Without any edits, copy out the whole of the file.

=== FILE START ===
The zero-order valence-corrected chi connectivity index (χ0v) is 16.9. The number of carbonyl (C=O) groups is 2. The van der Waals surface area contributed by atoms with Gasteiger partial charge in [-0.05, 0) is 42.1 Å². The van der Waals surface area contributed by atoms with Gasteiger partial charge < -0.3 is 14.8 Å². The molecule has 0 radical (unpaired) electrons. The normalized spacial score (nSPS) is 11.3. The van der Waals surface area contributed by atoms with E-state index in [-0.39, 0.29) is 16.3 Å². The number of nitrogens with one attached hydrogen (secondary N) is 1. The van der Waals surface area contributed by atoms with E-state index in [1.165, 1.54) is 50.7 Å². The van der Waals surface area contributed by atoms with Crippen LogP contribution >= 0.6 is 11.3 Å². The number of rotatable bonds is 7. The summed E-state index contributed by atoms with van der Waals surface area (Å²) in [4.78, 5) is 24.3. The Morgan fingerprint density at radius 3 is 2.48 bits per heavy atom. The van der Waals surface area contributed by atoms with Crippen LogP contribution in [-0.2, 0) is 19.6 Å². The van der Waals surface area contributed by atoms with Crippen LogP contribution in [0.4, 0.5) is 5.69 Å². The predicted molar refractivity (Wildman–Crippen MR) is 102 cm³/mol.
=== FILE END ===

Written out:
The zero-order valence-corrected chi connectivity index (χ0v) is 16.9. The number of carbonyl (C=O) groups is 2. The van der Waals surface area contributed by atoms with Gasteiger partial charge in [-0.05, 0) is 42.1 Å². The van der Waals surface area contributed by atoms with Gasteiger partial charge < -0.3 is 14.8 Å². The molecule has 0 radical (unpaired) electrons. The normalized spacial score (nSPS) is 11.3. The van der Waals surface area contributed by atoms with E-state index in [-0.39, 0.29) is 16.3 Å². The number of nitrogens with one attached hydrogen (secondary N) is 1. The van der Waals surface area contributed by atoms with E-state index in [1.165, 1.54) is 50.7 Å². The van der Waals surface area contributed by atoms with Crippen LogP contribution >= 0.6 is 11.3 Å². The number of rotatable bonds is 7. The summed E-state index contributed by atoms with van der Waals surface area (Å²) in [4.78, 5) is 24.3. The Morgan fingerprint density at radius 3 is 2.48 bits per heavy atom. The van der Waals surface area contributed by atoms with Crippen LogP contribution in [-0.2, 0) is 19.6 Å². The van der Waals surface area contributed by atoms with Crippen LogP contribution in [0.4, 0.5) is 5.69 Å². The predicted molar refractivity (Wildman–Crippen MR) is 102 cm³/mol.